Answered by Shaykh Faraz Rabbani
I recently listened to an audio clip entitled “The Use of Weak Hadiths for Rulings” by Shaykh Faraz Rabbani, and in it he mentions that if a weak hadith prohibits an act then it is recommended to follow, but not obligatory.
I have heard some people say that eating shrimp is haraam; although, it is permissible in the Hanafi madhab. Are there any hadiths, even amongst weak hadiths, that prohibit or show a dislike for eating shrimp?
Answer: Walaikum assalam wa rahmatullahi wa barakatuh,
I pray this finds you in the best of health and spirits.
In the Hanafi school, only that which the Arabs considered “fish” is permitted from the produce of the sea. [Ibn Abidin, Radd al-Muhtar; Ibn al-Humam/Marghinani, Fath al-Qadir `ala al-Hidaya] The Arabs considered shrimp to be “fish” (samak), and is therefore permissible, according to the stronger opinion in the Hanafi school.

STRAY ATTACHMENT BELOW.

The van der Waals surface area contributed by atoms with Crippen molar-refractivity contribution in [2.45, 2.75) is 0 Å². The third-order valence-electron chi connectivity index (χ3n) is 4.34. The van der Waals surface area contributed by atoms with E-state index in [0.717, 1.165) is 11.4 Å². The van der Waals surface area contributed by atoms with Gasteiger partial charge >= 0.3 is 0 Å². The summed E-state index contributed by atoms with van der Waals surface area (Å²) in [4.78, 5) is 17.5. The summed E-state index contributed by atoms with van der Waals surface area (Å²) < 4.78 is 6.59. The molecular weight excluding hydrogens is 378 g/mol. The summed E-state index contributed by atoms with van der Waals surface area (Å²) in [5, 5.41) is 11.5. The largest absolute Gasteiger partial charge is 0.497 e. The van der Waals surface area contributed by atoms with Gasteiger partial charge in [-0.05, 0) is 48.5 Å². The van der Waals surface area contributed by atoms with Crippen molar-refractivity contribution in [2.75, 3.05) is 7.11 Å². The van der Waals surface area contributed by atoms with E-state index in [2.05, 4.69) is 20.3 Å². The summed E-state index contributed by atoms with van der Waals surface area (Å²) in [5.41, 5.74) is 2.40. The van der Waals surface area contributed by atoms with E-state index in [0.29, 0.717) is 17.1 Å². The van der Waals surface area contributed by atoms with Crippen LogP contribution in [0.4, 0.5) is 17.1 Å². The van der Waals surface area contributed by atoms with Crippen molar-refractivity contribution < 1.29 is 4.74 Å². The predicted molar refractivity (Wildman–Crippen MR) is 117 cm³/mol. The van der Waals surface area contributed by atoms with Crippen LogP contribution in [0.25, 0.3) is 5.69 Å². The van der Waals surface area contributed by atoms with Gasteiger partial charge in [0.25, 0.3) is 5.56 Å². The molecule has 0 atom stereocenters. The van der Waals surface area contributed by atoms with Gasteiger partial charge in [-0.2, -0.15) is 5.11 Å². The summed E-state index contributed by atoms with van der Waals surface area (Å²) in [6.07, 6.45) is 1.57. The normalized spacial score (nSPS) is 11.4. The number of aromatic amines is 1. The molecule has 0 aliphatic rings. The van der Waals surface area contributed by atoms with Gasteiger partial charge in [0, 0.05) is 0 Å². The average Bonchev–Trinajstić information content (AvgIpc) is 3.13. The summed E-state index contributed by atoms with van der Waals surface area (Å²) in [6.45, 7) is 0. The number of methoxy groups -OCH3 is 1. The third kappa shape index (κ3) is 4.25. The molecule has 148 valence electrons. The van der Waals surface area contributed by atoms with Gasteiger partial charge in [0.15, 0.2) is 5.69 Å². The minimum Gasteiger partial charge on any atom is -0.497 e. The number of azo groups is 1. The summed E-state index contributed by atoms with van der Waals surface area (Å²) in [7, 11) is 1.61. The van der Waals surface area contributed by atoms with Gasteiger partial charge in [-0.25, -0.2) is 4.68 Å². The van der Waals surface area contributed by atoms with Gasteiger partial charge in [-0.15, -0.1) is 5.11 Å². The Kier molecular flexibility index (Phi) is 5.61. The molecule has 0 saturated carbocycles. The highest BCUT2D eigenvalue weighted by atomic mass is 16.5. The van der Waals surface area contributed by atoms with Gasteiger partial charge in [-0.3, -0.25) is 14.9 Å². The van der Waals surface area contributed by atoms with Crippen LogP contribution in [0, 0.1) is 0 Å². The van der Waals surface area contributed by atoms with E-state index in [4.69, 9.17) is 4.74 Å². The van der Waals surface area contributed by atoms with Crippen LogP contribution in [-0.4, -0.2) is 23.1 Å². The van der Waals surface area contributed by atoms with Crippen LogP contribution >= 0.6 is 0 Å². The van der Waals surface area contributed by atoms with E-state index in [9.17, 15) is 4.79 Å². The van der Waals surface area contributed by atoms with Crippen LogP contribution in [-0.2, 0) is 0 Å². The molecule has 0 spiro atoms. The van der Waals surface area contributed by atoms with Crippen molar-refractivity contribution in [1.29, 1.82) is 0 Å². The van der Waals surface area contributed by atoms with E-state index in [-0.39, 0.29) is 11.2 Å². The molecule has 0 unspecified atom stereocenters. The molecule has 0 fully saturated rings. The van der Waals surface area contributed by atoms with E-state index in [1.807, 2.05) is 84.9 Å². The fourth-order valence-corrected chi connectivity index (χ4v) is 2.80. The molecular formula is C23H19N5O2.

The prohibition of other than fish from the produce of the sea is based on the general prohibition of “vile things” (al-khaba’ith) that are prohibited in the Qur’an (in Surat al-Ma’ida and elsewhere)–and which would be understood in light of what the Arabs deemed “vile” (khabith) at the time of revelation. [ibid.]